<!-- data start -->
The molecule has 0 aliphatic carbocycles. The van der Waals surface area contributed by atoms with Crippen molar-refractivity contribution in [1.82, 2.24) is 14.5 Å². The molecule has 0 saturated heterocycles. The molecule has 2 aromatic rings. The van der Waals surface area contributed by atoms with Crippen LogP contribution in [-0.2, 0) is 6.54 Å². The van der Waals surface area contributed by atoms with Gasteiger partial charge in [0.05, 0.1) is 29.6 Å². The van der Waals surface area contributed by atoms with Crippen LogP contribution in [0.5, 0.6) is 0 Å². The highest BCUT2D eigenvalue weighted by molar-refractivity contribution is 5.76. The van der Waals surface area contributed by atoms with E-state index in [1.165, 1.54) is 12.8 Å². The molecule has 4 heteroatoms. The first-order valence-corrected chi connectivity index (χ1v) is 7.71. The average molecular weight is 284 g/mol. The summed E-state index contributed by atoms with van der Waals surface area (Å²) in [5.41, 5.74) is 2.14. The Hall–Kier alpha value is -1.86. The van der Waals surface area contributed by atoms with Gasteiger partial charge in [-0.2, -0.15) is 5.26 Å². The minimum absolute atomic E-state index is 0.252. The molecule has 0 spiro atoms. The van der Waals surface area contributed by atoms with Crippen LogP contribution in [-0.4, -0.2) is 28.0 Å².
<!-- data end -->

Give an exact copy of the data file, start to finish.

The molecule has 0 aliphatic carbocycles. The van der Waals surface area contributed by atoms with Crippen molar-refractivity contribution in [1.82, 2.24) is 14.5 Å². The molecule has 0 saturated heterocycles. The molecule has 2 aromatic rings. The van der Waals surface area contributed by atoms with Crippen LogP contribution in [-0.2, 0) is 6.54 Å². The van der Waals surface area contributed by atoms with Gasteiger partial charge in [0.05, 0.1) is 29.6 Å². The van der Waals surface area contributed by atoms with Crippen LogP contribution in [0.5, 0.6) is 0 Å². The highest BCUT2D eigenvalue weighted by molar-refractivity contribution is 5.76. The van der Waals surface area contributed by atoms with E-state index in [1.165, 1.54) is 12.8 Å². The molecule has 4 heteroatoms. The first-order valence-corrected chi connectivity index (χ1v) is 7.71. The average molecular weight is 284 g/mol. The summed E-state index contributed by atoms with van der Waals surface area (Å²) in [5.41, 5.74) is 2.14. The Hall–Kier alpha value is -1.86. The van der Waals surface area contributed by atoms with Gasteiger partial charge in [-0.2, -0.15) is 5.26 Å². The minimum absolute atomic E-state index is 0.252. The molecule has 0 spiro atoms. The van der Waals surface area contributed by atoms with Crippen LogP contribution in [-0.4, -0.2) is 28.0 Å².